In an effort over the years to save money at the grocery store and reduce our waste, we’ve found reusable alternatives to many disposable products, such as paper towels, paper napkins, storage containers, and bags. With those items not on my grocery list, I’ve made more room in my grocery budget for actual food.
It’s not hard to make the switch to reusable alternatives and hopefully, my tips below will give you some ideas on how you can reduce store-bought paper products in your home too.
10 Disposable Products to Cross Off Your Grocery List
Paper Napkins, Use Cloth Napkins
We have been using cloth napkins in place of paper ever since we received them as a wedding gift many years ago. This is an easy switch. To get started, head to the clearance section of any department store and you’ll find plenty to choose from or make your own. When my cloth napkins get too stained to use with company, they move on and become substitute “paper” towels.
Paper Towels, Use Reusable Towels or Cloths.
For large spills, I use old bath towels that have retired from the bathroom, because they were too old and/or unsightly. For smaller spills, I use old hand towels and cloth napkins. Keep them stored under your sink for easy use.
Side note: I use about 1 roll of paper towels in a year. They are nice to have on hand when you have a sick child that couldn’t quite make it to the bathroom in time. Who really wants to wash that kind of a mess, so I will wipe it up with a paper towel and toss it in the trash. But besides those occasions, which fortunately are rare, this is an easy switch to make.
Tissues, Use Flannel Cloth Hankies
Flannel is so much softer on my kids’ little noses and I have used flannel hankies during sniffle season. Just cut up old flannel blankets or shirts and a quick stitch around the edges should prevent fraying.
Parchment Paper, Use Silicone Baking Mats.
I have been using a Silpat Nonstick Silicone Baking Mat for years. There is an initial investment, but parchment paper can be pricey and your investment will eventually pay for itself. Look for sales or use a 20% coupon at Bed, Bath & Beyond.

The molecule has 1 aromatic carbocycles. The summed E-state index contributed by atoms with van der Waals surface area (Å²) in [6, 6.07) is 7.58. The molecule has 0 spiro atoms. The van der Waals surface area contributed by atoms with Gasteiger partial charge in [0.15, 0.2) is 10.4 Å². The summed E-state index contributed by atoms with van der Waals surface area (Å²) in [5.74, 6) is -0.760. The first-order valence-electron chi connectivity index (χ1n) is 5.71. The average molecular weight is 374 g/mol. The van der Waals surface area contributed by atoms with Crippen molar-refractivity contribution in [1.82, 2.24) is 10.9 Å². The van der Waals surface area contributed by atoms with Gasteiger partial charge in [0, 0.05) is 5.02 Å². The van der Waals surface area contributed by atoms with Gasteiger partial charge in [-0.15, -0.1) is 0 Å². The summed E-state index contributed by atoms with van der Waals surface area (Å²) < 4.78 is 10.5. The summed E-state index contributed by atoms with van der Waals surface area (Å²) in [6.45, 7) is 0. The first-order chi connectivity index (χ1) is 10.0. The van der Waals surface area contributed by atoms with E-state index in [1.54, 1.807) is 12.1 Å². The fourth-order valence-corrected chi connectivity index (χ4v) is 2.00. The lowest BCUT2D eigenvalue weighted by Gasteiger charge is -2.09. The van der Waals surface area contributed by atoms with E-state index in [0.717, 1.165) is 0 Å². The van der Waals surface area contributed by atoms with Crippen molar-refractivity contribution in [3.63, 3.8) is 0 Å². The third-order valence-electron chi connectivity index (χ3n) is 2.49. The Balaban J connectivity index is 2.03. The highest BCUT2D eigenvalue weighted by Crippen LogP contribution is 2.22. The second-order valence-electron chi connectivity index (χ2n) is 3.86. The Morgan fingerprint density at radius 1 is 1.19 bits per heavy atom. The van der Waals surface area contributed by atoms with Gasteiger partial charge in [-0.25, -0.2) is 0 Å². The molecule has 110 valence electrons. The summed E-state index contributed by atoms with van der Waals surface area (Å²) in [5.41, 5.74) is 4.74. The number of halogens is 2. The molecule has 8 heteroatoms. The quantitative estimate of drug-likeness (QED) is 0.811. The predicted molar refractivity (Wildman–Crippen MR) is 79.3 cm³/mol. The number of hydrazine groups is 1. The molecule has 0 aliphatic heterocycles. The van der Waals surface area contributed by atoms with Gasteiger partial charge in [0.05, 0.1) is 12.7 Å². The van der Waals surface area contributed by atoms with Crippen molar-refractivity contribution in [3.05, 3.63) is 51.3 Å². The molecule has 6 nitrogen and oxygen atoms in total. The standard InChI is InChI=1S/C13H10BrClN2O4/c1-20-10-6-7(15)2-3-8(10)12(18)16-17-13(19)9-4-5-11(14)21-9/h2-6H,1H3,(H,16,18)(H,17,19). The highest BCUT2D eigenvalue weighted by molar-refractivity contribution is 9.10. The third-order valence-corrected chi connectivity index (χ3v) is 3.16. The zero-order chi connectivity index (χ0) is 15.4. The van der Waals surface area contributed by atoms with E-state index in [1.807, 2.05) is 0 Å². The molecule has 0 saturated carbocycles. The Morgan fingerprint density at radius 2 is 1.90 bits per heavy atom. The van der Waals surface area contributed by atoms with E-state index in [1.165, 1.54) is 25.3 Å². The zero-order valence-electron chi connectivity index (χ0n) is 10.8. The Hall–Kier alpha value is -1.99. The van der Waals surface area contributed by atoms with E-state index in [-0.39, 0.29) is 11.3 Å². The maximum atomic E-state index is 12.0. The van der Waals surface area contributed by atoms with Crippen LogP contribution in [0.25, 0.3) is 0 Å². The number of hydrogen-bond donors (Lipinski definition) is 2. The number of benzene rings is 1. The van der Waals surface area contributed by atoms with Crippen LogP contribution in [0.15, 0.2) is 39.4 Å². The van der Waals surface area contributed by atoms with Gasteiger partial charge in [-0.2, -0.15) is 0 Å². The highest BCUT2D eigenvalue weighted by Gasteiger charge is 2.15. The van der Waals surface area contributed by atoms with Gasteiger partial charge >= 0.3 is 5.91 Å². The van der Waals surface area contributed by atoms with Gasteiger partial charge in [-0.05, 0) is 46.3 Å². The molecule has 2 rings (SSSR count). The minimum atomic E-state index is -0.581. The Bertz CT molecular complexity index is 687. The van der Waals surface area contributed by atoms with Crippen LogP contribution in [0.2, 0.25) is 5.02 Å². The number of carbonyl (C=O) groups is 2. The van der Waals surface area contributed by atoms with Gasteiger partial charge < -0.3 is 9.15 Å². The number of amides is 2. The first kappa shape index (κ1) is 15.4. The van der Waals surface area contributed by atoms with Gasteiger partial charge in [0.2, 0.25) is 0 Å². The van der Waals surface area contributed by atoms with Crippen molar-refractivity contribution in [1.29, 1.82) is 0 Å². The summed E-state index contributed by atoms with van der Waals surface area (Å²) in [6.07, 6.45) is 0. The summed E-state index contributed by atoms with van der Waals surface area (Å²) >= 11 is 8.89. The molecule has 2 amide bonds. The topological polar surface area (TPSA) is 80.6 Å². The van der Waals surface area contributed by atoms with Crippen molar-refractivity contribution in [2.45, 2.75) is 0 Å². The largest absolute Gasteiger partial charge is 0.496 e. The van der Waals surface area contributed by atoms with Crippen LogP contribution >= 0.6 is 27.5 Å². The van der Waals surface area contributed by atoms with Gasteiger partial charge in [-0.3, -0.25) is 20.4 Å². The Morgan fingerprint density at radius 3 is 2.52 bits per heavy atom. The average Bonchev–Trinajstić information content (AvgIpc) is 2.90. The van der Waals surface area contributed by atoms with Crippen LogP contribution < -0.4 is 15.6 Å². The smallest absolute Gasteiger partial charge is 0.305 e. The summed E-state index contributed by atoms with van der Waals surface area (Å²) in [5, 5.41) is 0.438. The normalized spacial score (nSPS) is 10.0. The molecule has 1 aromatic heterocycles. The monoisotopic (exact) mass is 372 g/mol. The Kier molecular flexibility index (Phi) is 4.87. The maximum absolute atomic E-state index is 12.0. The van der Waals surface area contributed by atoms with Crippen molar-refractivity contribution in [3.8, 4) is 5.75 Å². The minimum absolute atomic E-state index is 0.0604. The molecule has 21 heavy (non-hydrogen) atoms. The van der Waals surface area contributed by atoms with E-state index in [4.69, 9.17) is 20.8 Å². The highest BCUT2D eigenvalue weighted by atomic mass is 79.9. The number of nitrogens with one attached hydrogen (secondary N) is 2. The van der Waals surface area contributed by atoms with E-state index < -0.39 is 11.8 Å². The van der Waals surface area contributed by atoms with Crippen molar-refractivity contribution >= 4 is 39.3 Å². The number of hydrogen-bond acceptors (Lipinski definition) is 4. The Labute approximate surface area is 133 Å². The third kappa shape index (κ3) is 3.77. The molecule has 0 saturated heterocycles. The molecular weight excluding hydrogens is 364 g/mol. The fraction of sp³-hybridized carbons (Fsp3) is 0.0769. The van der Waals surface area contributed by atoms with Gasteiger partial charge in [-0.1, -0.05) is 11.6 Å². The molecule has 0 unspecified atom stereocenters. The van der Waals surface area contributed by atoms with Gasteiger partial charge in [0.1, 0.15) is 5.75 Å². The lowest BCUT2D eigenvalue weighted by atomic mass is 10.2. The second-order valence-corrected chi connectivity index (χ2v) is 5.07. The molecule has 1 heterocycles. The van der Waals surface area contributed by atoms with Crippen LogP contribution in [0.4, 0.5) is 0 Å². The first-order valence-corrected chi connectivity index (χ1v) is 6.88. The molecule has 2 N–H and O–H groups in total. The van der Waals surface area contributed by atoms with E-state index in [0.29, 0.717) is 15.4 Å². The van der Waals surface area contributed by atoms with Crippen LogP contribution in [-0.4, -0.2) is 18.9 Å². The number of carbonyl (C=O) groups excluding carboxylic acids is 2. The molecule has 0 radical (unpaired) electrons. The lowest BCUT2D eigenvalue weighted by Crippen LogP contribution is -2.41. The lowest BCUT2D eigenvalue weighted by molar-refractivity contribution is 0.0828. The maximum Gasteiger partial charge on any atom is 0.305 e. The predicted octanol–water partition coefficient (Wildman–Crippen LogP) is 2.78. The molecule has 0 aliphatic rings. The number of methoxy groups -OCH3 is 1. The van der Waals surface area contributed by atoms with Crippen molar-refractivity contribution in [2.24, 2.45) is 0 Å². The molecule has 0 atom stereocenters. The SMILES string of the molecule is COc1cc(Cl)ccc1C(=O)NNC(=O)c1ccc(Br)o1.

Plastic Wrap or Aluminum Foil, Use Re-Usable Containers.
I love my Pyrex Glass Storage Containers with the plastic lids for storing leftovers. I have many different shapes and sizes. They are microwavable (except for the lid) and dishwasher safe. There is an initial investment, but I have seen these containers at yard sales or thrift stores and at Bed Bath and Beyond where they regularly offer 20% coupons.
Small trash bags, Use Plastic Store Bags.
Even though we try to use cloth grocery bags, we still end up with some plastic, so use them for your garbage.
Sandwich & Snack Bags, Use Re-Usable Containers in Your Lunch Tote.
Disposable Cleaning Supplies, Use Old T-shirts, Towels, Flannel or Micro-Fiber.
I love my Swiffer, but I don’t like the disposable refills, so I came up with my own No-Fuss DIY Swiffer Dry Sweeper Refills.
Paper Plates, Find Cute Alternatives.
For picnics, dinners on the patio, and quick lunches, paper plates would be so easy, but cute plastic ware works just as well. I bought our festive red plastic ware several years ago at Kohl’s for 60% off and they are awesome for dinners and small family gatherings on our patio. I found the compartment plates at a yard sale for a couple of bucks and they are great for picnics.
Side note: When I’m expecting a big crowd (20-30) for a family get-together (which might be once a year), I’ll use paper plates, but as a general everyday rule, nix the paper plates!
Plastic Storage Ware, Re-Use Glass Jars Instead.
I re-use glass marinara sauce and salsa jars for my homemade chicken stock , my Roasted Roma Tomato Sauce, and my homemade sugar-free applesauce to store in the freezer. You MUST leave about two inches open at the top, because of expansion from freezing. The jars will crack if they are too full when stored in the freezer.
I also re-use plastic containers that we get with Thai take-out although I know re-using plastic can be a controversial concept for some people. When using plastic containers, I hand wash and I don’t put in the microwave.
It doesn’t take much effort to find products that are re-usable in place of disposables, and it’s an easy way to reduce your grocery spending and waste.
What paper products do you avoid and what did you substitute them with? Let us know in the comments.